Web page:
Nothing in Common
Tom Hanks – David Basner
Jackie Gleason – Max Basner
Eva Marie Saint – Lorraine Basner
Hector Elizondo – Charlie Gingas
Barry Corbin – Andrew Woolridge
Bess Armstrong – Donna Martin
Sela Ward – Cheryl Ann Wayne
Release Date: 30 July 1986 (USA)
Nothing in Common catches two TV and movie legends at the opposite ends of their careers. In 1986 Tom Hanks had made Splash and a few more moderately successful movies, but Big and his other successes were still ahead of him. At 70 years old, Jackie Gleason was very ill with cancer and thrombosed hemorrhoids during filming, and NIC would be his last film role.
Hanks plays David Basner, a Chicago ad exec who’s seemingly got everything going for him. He’s on his way up at his agency and does well with the ladies. When we first see him he is mile high clubbing with a flight attendant. “I’m a frequent flyer,” he says, “they give me a bonus.” He is gunning to make partner at the agency and is trying to land a big airline account. Well, I guess you could call frolicking with the stewardess research. While at dinner with the owner of the airline, he also decides that he needs to land the owner’s daughter (Sela Ward).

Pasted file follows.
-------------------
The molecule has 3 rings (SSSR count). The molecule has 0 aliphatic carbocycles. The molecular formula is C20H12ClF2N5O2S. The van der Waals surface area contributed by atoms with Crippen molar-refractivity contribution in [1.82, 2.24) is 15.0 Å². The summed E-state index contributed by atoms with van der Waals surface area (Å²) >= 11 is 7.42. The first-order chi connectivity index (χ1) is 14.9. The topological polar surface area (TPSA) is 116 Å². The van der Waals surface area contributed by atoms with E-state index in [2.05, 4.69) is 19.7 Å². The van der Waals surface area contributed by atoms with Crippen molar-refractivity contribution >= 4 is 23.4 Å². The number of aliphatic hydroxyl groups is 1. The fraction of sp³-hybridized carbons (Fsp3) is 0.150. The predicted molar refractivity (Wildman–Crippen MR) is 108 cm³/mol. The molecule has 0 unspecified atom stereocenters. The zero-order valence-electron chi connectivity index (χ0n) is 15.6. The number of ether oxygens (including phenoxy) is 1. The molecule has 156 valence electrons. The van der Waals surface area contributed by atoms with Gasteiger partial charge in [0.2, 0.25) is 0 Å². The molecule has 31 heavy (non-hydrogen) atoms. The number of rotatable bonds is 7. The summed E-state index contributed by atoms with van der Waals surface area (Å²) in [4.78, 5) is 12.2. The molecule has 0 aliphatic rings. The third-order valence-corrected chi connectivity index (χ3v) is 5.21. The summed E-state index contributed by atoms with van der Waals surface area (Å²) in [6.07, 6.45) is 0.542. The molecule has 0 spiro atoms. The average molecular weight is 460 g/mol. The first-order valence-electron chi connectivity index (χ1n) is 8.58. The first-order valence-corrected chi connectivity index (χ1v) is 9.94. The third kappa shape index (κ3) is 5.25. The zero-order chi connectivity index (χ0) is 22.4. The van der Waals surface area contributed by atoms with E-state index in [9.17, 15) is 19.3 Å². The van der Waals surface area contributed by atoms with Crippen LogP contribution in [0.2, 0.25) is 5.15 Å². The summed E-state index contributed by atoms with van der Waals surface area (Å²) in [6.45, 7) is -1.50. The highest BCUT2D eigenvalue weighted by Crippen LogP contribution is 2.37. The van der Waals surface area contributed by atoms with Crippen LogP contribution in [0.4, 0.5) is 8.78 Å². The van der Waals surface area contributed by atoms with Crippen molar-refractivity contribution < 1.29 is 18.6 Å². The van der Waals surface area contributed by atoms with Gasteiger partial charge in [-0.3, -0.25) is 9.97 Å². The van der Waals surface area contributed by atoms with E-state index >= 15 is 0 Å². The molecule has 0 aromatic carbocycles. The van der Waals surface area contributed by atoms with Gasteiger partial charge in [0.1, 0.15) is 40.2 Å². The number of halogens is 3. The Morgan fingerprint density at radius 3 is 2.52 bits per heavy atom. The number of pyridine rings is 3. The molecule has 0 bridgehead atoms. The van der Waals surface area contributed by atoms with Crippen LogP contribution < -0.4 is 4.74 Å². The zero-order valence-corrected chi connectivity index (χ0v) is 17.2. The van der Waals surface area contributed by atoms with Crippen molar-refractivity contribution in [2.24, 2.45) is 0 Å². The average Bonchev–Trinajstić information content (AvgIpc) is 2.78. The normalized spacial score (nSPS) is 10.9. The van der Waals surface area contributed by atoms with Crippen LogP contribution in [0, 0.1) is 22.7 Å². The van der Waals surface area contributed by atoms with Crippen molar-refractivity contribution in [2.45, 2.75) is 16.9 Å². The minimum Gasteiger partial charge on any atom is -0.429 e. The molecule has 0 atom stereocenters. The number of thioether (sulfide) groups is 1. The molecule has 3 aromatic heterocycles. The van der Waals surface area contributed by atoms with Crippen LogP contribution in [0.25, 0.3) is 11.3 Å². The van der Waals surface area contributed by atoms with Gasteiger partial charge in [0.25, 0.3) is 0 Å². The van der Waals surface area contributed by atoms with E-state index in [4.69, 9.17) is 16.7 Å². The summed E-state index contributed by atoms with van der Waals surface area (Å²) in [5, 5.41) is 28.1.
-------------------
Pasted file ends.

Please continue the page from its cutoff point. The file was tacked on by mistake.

In the middle of all this, Basner finds out that his parents are getting divorced after 38 years of marriage. Being semi-estranged from his father (Gleason), Basner is surprised to find out how much trouble the old man is in. Max Basner is a veteran salesman himself, but he is gradually being forced out by young hotshots like his son and he has some other problems that he has been hiding from his wife and son.
NIC gave Hanks a chance to stretch from comedy. Remember that he started out in a sitcom and in 1986 he was several years from becoming an Oscar winning dramatic actor. I tend to like Hanks but I had some issues with his character. He’s clearly supposed to be likable and charming, but he has one of those answering machine messages that says, “Hello…hello…I can’t hear you…Ha ha leave a message.” I must now kill him.
But David Basner does have to grow up a little bit. Is he going to land the big contract and the girl? Or will he choose the old girlfriend who clearly still cares for him? At the end of the movie I cared a little bit more about him than I did around the middle.
Speaking of sitcoms, because it’s directed by Garry Marshall (Happy Days) the movie does have a sitcom sensibility – and a year later they made it into an actual sitcom that only lasted seven episodes. Hanks is surrounded by a quirky creative team at his agency, including Dan Castellaneta who would go on to become Homer Simpson. The scenes of them working on pitch ideas probably would have been more fun if you watched them before Mad Men came along. I don’t know, of course, but the feeling I get is that NIC is somewhere between Bewitched and Mad Men as far as what working at an ad agency is really like.
The Misplaced Boy MST3K Scale:
Although I didn’t start out caring for it, the movie did grow on me, and it’s worth seeing if only for our last chance to see why they called Jackie Gleason “The Great One.”
A MISPLACED BOY WILL RETURN